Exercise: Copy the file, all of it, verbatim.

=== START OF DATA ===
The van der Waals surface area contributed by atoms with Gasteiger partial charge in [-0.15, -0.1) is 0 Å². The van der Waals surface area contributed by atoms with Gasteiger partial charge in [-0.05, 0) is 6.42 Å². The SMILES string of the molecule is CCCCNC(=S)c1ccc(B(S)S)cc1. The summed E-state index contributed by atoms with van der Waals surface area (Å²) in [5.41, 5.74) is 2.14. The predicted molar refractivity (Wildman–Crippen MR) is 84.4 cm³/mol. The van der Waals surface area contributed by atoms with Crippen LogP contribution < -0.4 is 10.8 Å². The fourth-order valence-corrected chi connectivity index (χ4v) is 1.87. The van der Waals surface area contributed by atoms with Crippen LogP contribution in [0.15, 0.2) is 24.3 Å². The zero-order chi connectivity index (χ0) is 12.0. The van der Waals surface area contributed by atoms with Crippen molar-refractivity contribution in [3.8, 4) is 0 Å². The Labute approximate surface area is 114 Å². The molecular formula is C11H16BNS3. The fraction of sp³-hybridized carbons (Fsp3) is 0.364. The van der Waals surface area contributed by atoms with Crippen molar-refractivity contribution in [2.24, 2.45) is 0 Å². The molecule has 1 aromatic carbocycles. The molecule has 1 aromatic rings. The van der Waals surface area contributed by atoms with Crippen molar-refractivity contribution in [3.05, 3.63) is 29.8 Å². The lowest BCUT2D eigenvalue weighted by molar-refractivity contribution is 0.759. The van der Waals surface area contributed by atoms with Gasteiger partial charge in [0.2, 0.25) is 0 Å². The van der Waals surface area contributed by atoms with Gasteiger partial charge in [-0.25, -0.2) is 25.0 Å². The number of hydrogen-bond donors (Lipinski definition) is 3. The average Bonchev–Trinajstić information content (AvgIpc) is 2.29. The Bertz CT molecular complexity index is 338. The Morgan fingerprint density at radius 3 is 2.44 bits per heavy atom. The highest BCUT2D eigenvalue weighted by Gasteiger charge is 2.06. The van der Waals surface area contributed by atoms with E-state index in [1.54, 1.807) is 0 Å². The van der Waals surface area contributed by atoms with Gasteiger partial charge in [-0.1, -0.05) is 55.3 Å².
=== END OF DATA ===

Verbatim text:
The van der Waals surface area contributed by atoms with Gasteiger partial charge in [-0.15, -0.1) is 0 Å². The van der Waals surface area contributed by atoms with Gasteiger partial charge in [-0.05, 0) is 6.42 Å². The SMILES string of the molecule is CCCCNC(=S)c1ccc(B(S)S)cc1. The summed E-state index contributed by atoms with van der Waals surface area (Å²) in [5.41, 5.74) is 2.14. The predicted molar refractivity (Wildman–Crippen MR) is 84.4 cm³/mol. The van der Waals surface area contributed by atoms with Crippen LogP contribution < -0.4 is 10.8 Å². The fourth-order valence-corrected chi connectivity index (χ4v) is 1.87. The van der Waals surface area contributed by atoms with Crippen LogP contribution in [0.15, 0.2) is 24.3 Å². The zero-order chi connectivity index (χ0) is 12.0. The van der Waals surface area contributed by atoms with Crippen molar-refractivity contribution in [3.8, 4) is 0 Å². The Labute approximate surface area is 114 Å². The molecular formula is C11H16BNS3. The fraction of sp³-hybridized carbons (Fsp3) is 0.364. The van der Waals surface area contributed by atoms with Crippen molar-refractivity contribution in [2.24, 2.45) is 0 Å². The molecule has 1 aromatic carbocycles. The molecule has 1 aromatic rings. The van der Waals surface area contributed by atoms with Crippen molar-refractivity contribution in [3.05, 3.63) is 29.8 Å². The lowest BCUT2D eigenvalue weighted by molar-refractivity contribution is 0.759. The van der Waals surface area contributed by atoms with Gasteiger partial charge in [0.2, 0.25) is 0 Å². The van der Waals surface area contributed by atoms with Gasteiger partial charge in [-0.25, -0.2) is 25.0 Å². The number of hydrogen-bond donors (Lipinski definition) is 3. The average Bonchev–Trinajstić information content (AvgIpc) is 2.29. The Bertz CT molecular complexity index is 338. The Morgan fingerprint density at radius 3 is 2.44 bits per heavy atom. The highest BCUT2D eigenvalue weighted by Gasteiger charge is 2.06. The van der Waals surface area contributed by atoms with E-state index in [1.54, 1.807) is 0 Å². The van der Waals surface area contributed by atoms with Gasteiger partial charge in [-0.1, -0.05) is 55.3 Å².